CARACAS, Monday September 12, 2005 | Update
According to President Hugo Chávez, there are 700 companies inoperative that could be expropriated (Photo: Archive)
RAQUEL BARREIRO C.
Following President Hugo Chávez' government move to conduct a survey to determine the operational status of all the industrial concerns in Venezuela, and amidst implementation of Chávez' so-called 21st century socialism -which is mostly based on co-management-, the future of the domestic traditional manufacturing sector is uncertain.
Chávez himself has claimed he has a list comprising some 1,149 companies that have been fully or partially closed, and said these concerns could be expropriated or rescued with financial aid from the government.
In this list, 700 companies are completely closed down, and their expropriation is being pondered.
Figures disclosed by the National Council of Industries (Conindustria) show that there are 6,787 industrial concerns currently operating in Venezuela. If the government actually confiscated 700 companies, it could manage 10.3 percent of the country's industrial sector.
Government officials have already announced that a survey will be conducted next month to determine the real operational situation of enterprises nationwide. The fate of many companies will depend on the results of this study.
Many entrepreneurs fear that the government may punish industries that are not operating at 100 percent capacity, as it is the case for farms.
Under the Lands Law, the National Lands Institute can determine idle lands and order their confiscation, following a statutory technical report and in accordance with the law.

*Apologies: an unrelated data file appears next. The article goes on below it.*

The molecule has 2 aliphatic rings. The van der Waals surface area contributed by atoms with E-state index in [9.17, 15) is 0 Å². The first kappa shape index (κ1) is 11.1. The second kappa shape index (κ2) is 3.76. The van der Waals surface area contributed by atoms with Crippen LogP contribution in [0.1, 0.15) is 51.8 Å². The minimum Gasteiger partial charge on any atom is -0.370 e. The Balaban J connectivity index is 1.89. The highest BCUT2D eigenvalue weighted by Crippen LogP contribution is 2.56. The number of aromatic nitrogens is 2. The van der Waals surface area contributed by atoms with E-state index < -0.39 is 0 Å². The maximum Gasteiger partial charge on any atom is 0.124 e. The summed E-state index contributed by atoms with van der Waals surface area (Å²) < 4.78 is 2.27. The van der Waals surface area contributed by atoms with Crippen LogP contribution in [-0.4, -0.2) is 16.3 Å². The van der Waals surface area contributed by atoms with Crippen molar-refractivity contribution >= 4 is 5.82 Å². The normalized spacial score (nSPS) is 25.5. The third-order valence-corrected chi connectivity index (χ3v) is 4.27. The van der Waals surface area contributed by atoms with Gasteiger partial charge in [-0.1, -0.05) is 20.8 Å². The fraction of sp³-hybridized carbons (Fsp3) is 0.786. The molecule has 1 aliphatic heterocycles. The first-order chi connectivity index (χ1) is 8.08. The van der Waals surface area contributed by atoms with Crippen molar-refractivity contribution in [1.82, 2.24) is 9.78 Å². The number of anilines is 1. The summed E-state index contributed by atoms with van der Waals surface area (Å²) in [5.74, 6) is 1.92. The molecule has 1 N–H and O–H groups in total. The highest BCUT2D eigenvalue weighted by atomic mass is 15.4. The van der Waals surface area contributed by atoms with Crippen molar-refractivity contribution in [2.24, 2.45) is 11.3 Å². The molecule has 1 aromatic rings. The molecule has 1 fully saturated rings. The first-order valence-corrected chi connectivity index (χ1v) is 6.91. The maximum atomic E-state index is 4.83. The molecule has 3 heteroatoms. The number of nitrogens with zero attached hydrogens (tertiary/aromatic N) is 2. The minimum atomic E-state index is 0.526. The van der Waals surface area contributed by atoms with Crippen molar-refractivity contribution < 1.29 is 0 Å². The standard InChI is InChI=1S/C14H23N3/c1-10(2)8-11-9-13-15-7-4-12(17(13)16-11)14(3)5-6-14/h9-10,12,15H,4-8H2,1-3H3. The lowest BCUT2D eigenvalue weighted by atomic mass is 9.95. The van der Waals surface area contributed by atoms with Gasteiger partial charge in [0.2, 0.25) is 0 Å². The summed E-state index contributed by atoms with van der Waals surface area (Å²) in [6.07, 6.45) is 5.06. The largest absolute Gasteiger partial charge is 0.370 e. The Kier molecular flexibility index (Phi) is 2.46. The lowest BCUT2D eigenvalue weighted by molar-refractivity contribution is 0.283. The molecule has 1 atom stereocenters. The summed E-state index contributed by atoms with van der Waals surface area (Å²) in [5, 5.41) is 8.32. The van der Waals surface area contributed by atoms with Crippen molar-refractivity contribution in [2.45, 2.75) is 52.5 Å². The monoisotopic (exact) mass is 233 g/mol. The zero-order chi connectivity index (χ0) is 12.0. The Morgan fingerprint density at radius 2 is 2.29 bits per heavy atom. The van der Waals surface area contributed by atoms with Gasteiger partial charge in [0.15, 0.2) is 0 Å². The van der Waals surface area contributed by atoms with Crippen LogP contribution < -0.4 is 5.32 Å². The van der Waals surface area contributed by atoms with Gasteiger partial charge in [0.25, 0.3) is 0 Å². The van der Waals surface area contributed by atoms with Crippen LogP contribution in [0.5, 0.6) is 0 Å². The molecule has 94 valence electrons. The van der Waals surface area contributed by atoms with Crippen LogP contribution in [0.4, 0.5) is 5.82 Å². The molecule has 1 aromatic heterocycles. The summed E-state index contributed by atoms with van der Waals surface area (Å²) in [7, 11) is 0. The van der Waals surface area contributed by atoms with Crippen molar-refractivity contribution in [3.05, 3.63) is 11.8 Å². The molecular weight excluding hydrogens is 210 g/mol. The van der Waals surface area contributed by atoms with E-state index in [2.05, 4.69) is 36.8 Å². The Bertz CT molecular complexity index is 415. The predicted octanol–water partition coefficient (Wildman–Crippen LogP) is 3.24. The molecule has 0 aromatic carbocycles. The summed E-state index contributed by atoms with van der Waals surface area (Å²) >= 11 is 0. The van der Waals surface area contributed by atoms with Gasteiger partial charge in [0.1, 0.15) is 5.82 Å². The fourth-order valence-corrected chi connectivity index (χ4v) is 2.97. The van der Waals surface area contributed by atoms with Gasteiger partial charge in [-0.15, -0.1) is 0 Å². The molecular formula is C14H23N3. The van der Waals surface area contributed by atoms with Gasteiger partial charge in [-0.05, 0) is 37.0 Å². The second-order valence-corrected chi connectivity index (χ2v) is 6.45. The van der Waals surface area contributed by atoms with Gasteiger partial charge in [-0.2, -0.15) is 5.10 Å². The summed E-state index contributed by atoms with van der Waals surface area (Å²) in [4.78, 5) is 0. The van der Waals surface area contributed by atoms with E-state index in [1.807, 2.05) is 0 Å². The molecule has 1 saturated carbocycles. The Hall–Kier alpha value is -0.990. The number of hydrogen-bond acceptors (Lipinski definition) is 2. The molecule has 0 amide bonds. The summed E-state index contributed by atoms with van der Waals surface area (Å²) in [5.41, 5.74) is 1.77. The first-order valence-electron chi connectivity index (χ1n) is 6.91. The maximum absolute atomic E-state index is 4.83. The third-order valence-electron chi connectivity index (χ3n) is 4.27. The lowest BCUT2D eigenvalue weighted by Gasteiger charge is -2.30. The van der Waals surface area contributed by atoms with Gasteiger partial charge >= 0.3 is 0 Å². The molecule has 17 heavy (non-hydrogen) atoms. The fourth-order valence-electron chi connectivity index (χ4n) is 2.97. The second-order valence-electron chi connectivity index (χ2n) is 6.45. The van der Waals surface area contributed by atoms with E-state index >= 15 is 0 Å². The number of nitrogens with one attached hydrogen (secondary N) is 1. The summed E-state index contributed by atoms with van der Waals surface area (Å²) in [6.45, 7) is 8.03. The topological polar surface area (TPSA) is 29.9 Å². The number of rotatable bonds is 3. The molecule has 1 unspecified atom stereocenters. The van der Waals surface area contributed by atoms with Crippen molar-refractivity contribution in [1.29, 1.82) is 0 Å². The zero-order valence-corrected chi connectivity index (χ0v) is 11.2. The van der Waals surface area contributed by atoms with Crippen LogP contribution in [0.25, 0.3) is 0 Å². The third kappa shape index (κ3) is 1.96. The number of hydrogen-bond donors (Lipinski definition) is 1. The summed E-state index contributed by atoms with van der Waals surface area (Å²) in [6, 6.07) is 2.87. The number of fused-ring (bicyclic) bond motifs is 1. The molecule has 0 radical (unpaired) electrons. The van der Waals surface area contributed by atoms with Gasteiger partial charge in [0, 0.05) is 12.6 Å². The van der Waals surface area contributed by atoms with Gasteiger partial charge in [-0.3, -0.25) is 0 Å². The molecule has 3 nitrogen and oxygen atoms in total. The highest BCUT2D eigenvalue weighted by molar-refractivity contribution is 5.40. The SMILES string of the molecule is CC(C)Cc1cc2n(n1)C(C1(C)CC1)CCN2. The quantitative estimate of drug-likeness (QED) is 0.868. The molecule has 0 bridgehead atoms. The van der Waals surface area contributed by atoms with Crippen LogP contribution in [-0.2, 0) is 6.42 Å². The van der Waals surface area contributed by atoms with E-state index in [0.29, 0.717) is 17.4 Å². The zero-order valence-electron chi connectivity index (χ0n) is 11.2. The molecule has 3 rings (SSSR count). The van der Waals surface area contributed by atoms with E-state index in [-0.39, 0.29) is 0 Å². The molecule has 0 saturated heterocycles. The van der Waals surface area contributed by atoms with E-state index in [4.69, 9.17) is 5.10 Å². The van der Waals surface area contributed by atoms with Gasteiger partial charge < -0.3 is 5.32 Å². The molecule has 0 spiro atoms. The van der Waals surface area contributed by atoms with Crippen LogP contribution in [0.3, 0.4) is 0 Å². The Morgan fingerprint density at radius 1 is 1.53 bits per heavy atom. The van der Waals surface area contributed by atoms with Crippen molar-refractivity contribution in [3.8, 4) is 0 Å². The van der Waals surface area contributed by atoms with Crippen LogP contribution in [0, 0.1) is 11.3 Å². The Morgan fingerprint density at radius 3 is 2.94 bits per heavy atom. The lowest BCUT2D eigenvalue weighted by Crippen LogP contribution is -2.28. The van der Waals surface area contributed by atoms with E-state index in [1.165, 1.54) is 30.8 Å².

It is noteworthy that one of the estates recently seized in southwestern Barinas state has fully productive areas, according to their owners. Nevertheless, the government has argued that some other areas were dismantled or are closed down. Further, the Agriculture and Land minister has not ruled out the possibility to confiscate such areas on the grounds of "social justice."
Last July 17, during his weekly radio and TV show "Hello, President!", Chávez warned: "It is an obstacle to see companies closed in Venezuela, regardless the reasons. It is just like idle lands. This is a message for businesspeople whose industrial concerns have trouble to operate or are operating at half speed: we want you to work at full speed."
According to the latest conjuncture survey by Conindustria, in the second quarter of 2005, most companies were operating at 56.7 percent of capacity, which is "half speed" under Chávez' terminology.
This study also showed that investment remained unchanged as compared to 2004. Entrepreneurs have only investment plans intended to preserve existing operations. Only a few plan to expand production capacity.
Translated by Maryflor Suárez R.
02:57 PM. HEAVY RAINS. Venezuelan Executive Vice-President Elias Jaua reported that the government is designing plans to support farmers, cattlemen and peasants of the state of Mérida who have been hit by heavy rains that have caused crop losses.